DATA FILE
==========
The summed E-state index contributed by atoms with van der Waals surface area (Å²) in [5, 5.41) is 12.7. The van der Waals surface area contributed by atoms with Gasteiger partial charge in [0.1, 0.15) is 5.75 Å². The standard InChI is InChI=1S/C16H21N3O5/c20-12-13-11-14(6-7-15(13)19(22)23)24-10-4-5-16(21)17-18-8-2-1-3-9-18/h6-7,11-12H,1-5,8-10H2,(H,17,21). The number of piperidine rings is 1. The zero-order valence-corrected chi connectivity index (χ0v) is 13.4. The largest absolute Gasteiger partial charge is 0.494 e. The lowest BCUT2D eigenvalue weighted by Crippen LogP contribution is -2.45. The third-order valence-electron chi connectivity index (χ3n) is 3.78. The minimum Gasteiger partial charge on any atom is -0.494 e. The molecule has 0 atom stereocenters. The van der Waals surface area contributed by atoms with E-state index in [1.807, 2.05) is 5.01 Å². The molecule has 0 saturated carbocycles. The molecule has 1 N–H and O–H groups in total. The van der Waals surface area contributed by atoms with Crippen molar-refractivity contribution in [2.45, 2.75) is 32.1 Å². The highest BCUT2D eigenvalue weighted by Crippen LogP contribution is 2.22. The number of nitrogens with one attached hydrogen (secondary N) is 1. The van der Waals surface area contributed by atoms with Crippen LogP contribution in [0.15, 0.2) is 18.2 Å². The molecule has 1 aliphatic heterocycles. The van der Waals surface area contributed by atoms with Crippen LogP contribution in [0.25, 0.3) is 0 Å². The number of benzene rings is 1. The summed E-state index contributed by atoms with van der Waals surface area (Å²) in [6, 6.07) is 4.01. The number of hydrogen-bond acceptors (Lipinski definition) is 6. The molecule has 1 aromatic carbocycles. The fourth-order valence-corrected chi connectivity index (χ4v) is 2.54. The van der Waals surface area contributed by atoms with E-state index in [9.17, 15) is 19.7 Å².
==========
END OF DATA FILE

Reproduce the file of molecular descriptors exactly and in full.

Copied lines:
The summed E-state index contributed by atoms with van der Waals surface area (Å²) in [5, 5.41) is 12.7. The van der Waals surface area contributed by atoms with Gasteiger partial charge in [0.1, 0.15) is 5.75 Å². The standard InChI is InChI=1S/C16H21N3O5/c20-12-13-11-14(6-7-15(13)19(22)23)24-10-4-5-16(21)17-18-8-2-1-3-9-18/h6-7,11-12H,1-5,8-10H2,(H,17,21). The number of piperidine rings is 1. The zero-order valence-corrected chi connectivity index (χ0v) is 13.4. The largest absolute Gasteiger partial charge is 0.494 e. The lowest BCUT2D eigenvalue weighted by Crippen LogP contribution is -2.45. The third-order valence-electron chi connectivity index (χ3n) is 3.78. The minimum Gasteiger partial charge on any atom is -0.494 e. The molecule has 0 atom stereocenters. The van der Waals surface area contributed by atoms with E-state index in [1.807, 2.05) is 5.01 Å². The molecule has 0 saturated carbocycles. The molecule has 1 N–H and O–H groups in total. The van der Waals surface area contributed by atoms with Crippen molar-refractivity contribution in [2.45, 2.75) is 32.1 Å². The highest BCUT2D eigenvalue weighted by Crippen LogP contribution is 2.22. The number of nitrogens with one attached hydrogen (secondary N) is 1. The van der Waals surface area contributed by atoms with Crippen LogP contribution in [0.15, 0.2) is 18.2 Å². The molecule has 1 aliphatic heterocycles. The van der Waals surface area contributed by atoms with Crippen LogP contribution in [0.25, 0.3) is 0 Å². The number of benzene rings is 1. The summed E-state index contributed by atoms with van der Waals surface area (Å²) in [6, 6.07) is 4.01. The number of hydrogen-bond acceptors (Lipinski definition) is 6. The molecule has 1 aromatic carbocycles. The fourth-order valence-corrected chi connectivity index (χ4v) is 2.54. The van der Waals surface area contributed by atoms with E-state index in [9.17, 15) is 19.7 Å².